One of the most important aspects of acquiring and enforcing trademark rights is correctly ascertaining which party is the actual owner of the mark. A mistake in correctly listing the owner of the mark in a USPTO trademark application may cause the application to be void at the time of filing. Consequently, we urge our clients to confirm which party, whether an individual, corporation or company, owns the mark, prior to filing any trademark application.
Frequently, a start-up may not have formed a legal entity yet. While you are permitted to file as an individual and assign the mark over to a subsequently formed company, there are some important limitations that should be discussed prior to filing, as well as additional costs, including preparing a formal trademark assignment agreement and recording the assignment with the USPTO Assignment Branch.
Additionally, as intangible property, trademarks, like domain names, copyrights and patents, may be bought and sold. It is extremely important to execute a formal trademark assignment agreement between the parties in connection with any change of ownership of a registered or common law trademark and then recording the transfer of any registered trademark with the USPTO Assignment Branch. Note – common law or unregistered marks may not be recorded with the USPTO
In the United States, an assignment of the trademark must include an assignment of all right, title and interest in the mark and the goodwill of the business to which the mark is used; otherwise, a court may deem the transfer a “naked assignment” and void the mark.
Additionally, there are prohibitions on transferring intent-to-use (ITU) trademark applications unless part of the sale or portion of an ongoing business. In other words, you cannot file an intent-to-use trademark application and transfer it prior to your actually using the mark, filing the necessary use documents with the USPTO unless the transfer was part of the sale of the business. This prevents “trafficking” in trademarks – similar to cybersquatting.
Trademarks may be used as collateral for loans or investments. As part of perfecting a security interest, the secured party will normally record the security interest with the USPTO, as well as file a UCC-1 Form (under the Uniform Commercial Code) with the State in which the property is located. If the loan is paid off, it is important to have the security interest removed from the trademark record in order to clear the chain of title.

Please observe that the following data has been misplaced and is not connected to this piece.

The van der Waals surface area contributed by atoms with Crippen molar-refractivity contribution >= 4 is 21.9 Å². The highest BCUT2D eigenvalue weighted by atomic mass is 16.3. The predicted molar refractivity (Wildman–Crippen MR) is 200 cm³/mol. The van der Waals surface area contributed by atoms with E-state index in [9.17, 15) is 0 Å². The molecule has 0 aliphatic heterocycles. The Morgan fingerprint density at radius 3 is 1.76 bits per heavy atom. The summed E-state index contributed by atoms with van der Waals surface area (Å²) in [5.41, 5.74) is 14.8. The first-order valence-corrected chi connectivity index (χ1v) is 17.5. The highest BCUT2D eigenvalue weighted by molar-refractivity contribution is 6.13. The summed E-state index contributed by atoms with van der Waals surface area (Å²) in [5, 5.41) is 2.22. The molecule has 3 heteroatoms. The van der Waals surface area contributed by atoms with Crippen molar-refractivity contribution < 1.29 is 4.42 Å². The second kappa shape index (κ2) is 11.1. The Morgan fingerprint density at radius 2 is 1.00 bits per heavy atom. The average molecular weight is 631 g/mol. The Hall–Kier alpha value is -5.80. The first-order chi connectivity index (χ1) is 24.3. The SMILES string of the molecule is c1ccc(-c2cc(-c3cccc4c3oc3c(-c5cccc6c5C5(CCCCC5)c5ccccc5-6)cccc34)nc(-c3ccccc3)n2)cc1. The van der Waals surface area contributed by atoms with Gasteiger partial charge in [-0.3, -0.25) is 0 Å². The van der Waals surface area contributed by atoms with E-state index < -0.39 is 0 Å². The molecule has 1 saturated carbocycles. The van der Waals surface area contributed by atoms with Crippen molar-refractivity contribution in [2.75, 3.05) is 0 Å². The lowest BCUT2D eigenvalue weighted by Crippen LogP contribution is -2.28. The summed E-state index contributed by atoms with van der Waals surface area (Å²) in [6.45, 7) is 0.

Further, it is imperative to have a clear chain of title for any registered trademark. In order for the USPTO to accept Statements of Use, Declarations of Continuous Use and Renewals, the party filing must be the party listed as the last owner of the mark; otherwise, the USPTO will refuse acceptance of the document which may result in abandonment or cancellation of the registered trademark.
TrademarkAuthority is a service exclusively licensed to Pearl Cohen Zedek Latzer Baratz LLP ("Pearl Cohen"), an intellectual property law firm located in New York, NY, that provides personal and expert trademark and copyright legal services covering the U.S., Europe, Canada, Australia, Mexico, Japan, China and many other countries throughout the world. This Web site may be considered Attorney Advertising. The information provided on this site is not legal advice, but general information on legal issues relating to trademark searching and registration. Prior results do not guarantee a similar outcome.
TrademarkAuthority was founded by an expert trademark attorney and former U.S. Trademark Office Examining Attorney who has over twenty-two years experience representing clients on a variety of trademark and copyright law issues. Our legal services include trademark searching, filing trademark applications, responding to USPTO Office Actions, filing Statements of Use, representing clients before the U.S. Trademark Office, Federal and State courts, maintaining trademark registrations, monitoring, policing and enforcing trademark rights and filing copyright registrations.